Astute, deeply intelligent, and sensitive, When God Talks Back is a remarkable approach to the intersection of religion, psychology, and science, and the effect it has on the daily practices of the faithful.

Ono, Akiko (2012) “You gotta throw away culture once you become Christian: How ‘culture’ is Redefined among Aboriginal Pentecostal Christians in Rural New South Wales” Oceania 82(1): 74-85

March 21, 2012

Ono, Akiko (2012) “You gotta throw away culture once you become Christian: How ‘culture’ is Redefined among Aboriginal Pentecostal Christians in Rural New South Wales” Oceania 82(1): 74-85

Abstract : This paper is an ethnographic and historical exploration of Aboriginal Pentecostalism, which permeated quickly into the Aboriginal community in rural New South Wales in Australia during the early twentieth century. Today the Aboriginal Pentecostal Christians in this region renounce Aboriginal ‘culture’. This, however, does not mean they reject Aboriginality. By examining Malcolm Calley’s ethnography on the mid-twentieth century Pentecostal movement in this region and drawing upon my own fieldwork data, I show the way in which this group of Aboriginal Christians of mixed descent in a ‘settled’ part of Australia have maintained Aboriginality and reinforced attachment to the community through faith in the Christian God, whilst, paradoxically, developing strong anti-culture and anti-tradition discourses. This paper advocates shifting the study of social change from a dichotomised model that opposes invading moral orders against resisting traditional cultures, to one that examines the processual manifestations of the historical development of vernacular realities.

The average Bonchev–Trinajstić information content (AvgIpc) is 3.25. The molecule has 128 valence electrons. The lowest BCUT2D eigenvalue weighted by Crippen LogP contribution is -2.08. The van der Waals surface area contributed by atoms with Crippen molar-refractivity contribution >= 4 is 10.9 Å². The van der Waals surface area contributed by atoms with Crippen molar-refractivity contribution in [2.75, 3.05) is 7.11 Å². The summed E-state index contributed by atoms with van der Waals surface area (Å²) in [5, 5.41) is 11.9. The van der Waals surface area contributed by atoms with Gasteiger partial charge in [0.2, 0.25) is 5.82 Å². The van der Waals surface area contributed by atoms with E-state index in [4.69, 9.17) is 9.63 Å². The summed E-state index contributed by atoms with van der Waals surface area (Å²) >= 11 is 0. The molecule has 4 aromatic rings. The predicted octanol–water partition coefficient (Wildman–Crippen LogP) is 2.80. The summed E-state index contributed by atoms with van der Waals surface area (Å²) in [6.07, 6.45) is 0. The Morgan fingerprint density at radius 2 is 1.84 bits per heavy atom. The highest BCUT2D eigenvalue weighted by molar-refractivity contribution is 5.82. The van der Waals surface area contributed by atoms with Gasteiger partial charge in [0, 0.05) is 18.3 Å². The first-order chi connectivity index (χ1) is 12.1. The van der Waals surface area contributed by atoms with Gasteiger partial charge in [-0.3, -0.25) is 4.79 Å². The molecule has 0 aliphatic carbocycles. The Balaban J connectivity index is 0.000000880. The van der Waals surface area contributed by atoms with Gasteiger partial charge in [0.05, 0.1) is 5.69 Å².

Comaroff & Comaroff, “Neo-Protestant Ethics and the Spirit of Capitalism: Perspectives from the Social Sciences”

March 20, 2012

Comaroff, Jean & John Comaroff (2012) “Neo-Protestant Ethics and the Spirit of Capitalism: Perspectives from the Social Sciences” in Elias Kifon Bongmba, ed, The Wiley-Blackwell Companion to African Religions. Wiley & Sons, Malden MA, Pp. 62-78.

Excerpt: “Prolegomenon: Herewithin three glimpses into the new religious world order. The First is from Post-apartheid South Africa. The New Life Church is to be found in Malifkeng, in the North West Province. Founded just before the fall of apartheid, it typifies as brand of upbeat, technically-hyped Pentecostalism that is aspiring to fill the moral void left by a withering of revolutionary ideals and civic norms in the postcolony. While New Life is the creation of a talented pair of pastors, a husband and wife who had reshaped it independently of denominational oversight, their community belongs to the International Federation of Christian Churches; this is a global network of congregations, all of which combine a lively charismatic realism with a frank morality, the latter embodied in a subject not embarrassed by this-worldly desire. . . “

Galal, “Coptic Christian practices”

March 19, 2012

Galal, Lise Paulsen. 2012. Coptic Christian practices: formations of sameness and difference. Islam and Christian-Muslim Relations. 23(1):45-58.

Abstract: Phrases such as ‘the only difference is one of faith’ construct Copts and Muslims in Egypt as, although different, mainly the same as each other. Similar constructions of sameness are also dominant in historical and current Egyptian narratives on national unity. However, as a result of the privileging of sameness and the underplaying of differences, the interaction between narratives of sameness and difference has been left unexplored and partly ignored, not only by national movements, but also by research. Thus, the main issue examined in this article is how current Orthodox Christian practices in Egypt take shape under the influence of hegemonic narratives of sameness and difference. Supported by data collected from ethnographic fieldwork carried out in Egypt, the argument is that the Copts, by positioning themselves as Christians in specific locations and situations, are mediating the antithetical potentialities of being the same as or different from the national Muslim majority. In other words, Christianity not only makes a difference as a sign of the Copts’ minority position, but also simultaneously offers Copts a way out of their marginal position as a minority.

Laugrand, “The Transition to Christianity”

March 19, 2012

Laugrand, Frederic. 2012. The Transition to Christianity and Modernity among Indigenous Peoples. Reviews in Anthropology. 41(1):1-22.